Disclaimer: Information shared below represents our findings to date. We will continue to update this post as we learn more.

On April 8, Facebook announced the release of a new tool for branded content on verified pages to create easier collaboration on sponsored posts between pages and brands.

The initial reaction to the announcement was mostly confusion about what exactly these new guidelines meant for brands and bloggers. This was especially the case for social media influencer marketing agencies, including The Motherhood, since we work with a network of “micro influencers” who promote sponsored content on their Facebook pages frequently.

According to Markerly, marketers are seeing higher engagement results with “micro influencers,” meaning those smaller-in-reach pages produce high value for brands through their devoted and active Facebook audience. The problem and source of confusion for many is that their Facebook pages are not eligible to be officially verified, and that verification is what allows access to the branded content tool.

Before we answer what this all means for marketers running influencer campaigns, let’s back up:

What is the Facebook branded content tool?

It’s a new tool integrated into Facebook that allows media outlets and celebrities to tag content that includes a third party, brand, or sponsor. It is currently only available to users who have the blue verification badge.

Branded content can be a post, link, photo or video. Through the new branded content tool, publishers of these posts tag the marketer or sponsor’s page. The marketer who is tagged will get a notification and receive access to insights on that post (such as the number of people who have seen it, click-throughs, etc.). Branded content will be displayed like the image below – notice the ‘”with” and tagging of the brand at the top of the post.

Facebook branded content tool

Do all influencers have to use the Facebook branded content tool?

After multiple conversations with Facebook representatives, our friend Stephanie from A Grande Life received answers to questions we’ve all been asking.

Influencers, bloggers and content creators are permitted to share content on behalf of a brand as long as they have a relationship with them. If a blogger shares a link to a sponsored blog post on his or her own website, that is not considered to violate guidelines, even if that blog post is sponsored or contains affiliate links – because the page is sharing content that they own. FTC guidelines still apply here, however, and disclosure notices should be used.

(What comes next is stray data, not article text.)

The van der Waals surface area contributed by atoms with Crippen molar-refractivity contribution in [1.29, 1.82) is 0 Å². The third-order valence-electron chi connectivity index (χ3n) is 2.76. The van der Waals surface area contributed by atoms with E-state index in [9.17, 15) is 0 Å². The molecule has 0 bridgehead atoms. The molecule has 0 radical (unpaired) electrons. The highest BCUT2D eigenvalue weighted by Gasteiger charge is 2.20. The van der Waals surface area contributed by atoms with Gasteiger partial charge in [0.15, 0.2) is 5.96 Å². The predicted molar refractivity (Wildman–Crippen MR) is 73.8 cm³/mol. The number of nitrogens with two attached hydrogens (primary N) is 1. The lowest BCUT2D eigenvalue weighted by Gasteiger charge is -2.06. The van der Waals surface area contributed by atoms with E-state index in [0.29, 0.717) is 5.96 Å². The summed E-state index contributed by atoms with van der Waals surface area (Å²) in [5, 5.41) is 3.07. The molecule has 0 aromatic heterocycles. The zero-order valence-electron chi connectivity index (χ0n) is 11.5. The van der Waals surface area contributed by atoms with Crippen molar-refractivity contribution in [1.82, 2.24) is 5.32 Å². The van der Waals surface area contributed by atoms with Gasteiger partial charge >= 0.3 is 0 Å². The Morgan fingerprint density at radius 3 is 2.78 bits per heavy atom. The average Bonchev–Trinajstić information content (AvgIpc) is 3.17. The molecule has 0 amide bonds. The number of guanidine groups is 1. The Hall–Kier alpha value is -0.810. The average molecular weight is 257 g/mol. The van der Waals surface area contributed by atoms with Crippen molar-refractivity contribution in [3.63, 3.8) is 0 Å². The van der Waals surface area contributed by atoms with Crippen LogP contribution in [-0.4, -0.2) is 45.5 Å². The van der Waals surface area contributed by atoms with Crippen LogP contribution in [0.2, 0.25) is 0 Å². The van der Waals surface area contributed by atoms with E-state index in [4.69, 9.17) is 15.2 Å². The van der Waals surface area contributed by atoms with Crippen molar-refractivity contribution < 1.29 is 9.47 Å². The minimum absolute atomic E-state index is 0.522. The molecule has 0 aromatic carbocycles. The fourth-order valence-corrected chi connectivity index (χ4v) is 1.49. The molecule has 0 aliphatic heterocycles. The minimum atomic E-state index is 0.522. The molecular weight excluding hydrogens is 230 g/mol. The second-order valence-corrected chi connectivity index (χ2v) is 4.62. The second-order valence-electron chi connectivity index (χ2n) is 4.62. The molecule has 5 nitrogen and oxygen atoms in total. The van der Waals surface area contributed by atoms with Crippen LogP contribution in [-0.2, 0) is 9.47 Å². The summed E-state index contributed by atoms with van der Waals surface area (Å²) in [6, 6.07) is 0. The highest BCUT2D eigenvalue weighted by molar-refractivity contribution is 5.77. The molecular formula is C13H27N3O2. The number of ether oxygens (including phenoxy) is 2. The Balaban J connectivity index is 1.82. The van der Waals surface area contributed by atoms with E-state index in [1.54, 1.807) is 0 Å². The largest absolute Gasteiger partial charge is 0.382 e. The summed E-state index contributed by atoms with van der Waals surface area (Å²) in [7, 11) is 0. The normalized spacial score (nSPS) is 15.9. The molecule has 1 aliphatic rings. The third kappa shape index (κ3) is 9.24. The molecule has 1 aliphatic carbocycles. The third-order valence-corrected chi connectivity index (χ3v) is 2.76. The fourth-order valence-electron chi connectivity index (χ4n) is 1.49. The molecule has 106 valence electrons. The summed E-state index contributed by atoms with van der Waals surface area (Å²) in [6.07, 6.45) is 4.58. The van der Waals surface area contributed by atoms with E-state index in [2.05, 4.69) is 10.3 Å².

What is not permitted by Facebook is sharing affiliate links, getting paid to post a brand’s content or asking people to buy directly in a Facebook post. In those cases, the influencer is required to be blue verified and use the Facebook branded content tool.

Stephanie gives an awesome example of this in her post:

You can’t say “This is the best Mac and Cheese in the world. You should go buy it now. Here’s the link.”

You can, however, say, “I made this awesome recipe featuring Kraft Mac and Cheese.” And don’t forget to disclose! 

Get the complete scoop on Stephanie’s blog.

Engaging influencers in campaigns who are not blue verified

This is okay! You are engaging bloggers in a direct relationship with the brand, to promote and own the sponsored content on their respective blogs. When they link to that content from Facebook, they are not in violation of Facebook policy. Pages that are not currently eligible for blue verification can continue to promote sponsored blog content without the branded content tool as long as they continue to abide by FTC guidelines.

Most influencers are currently not able to be blue verified on Facebook. Facebook representatives explained that they are backed up with verification requests and are currently “only accepting verification requests from Pages that represent celebrities, public figures, sports teams, media and entertainment.” We do expect that this Facebook branded content tool and associated policies will become applicable to bloggers in the future.

Best practices for sponsored content on Facebook moving forward:

  • Disclose that the post is sponsored by a brand by using “ad” or “sponsored” in the post.
  • If a post is flagged as not complying with the new branded content policies, Facebook will not penalize the page or delete the post; however, they will give you a warning that the post violated their guidelines.
  • The blue verification and Branded Content Tool will likely take a while to become applicable to bloggers.
  • If you are a brand or company reaching out to influencers to share branded content on their Facebook pages, we highly suggest consulting a marketing agency that has knowledge on the subject and is up-to-date on all policies. You can contact The Motherhood with inquiries at contact@themotherhood.com.

In our research since publishing this post, we have come across interesting articles on the topic which we would also like to share with you:

We are still following the news on the Facebook branded content tool and related topics, and we will be sure to keep our readers updated as the situation evolves — which, as many social media marketers know, is bound to happen! We welcome any feedback.

Updated: May 5, 2016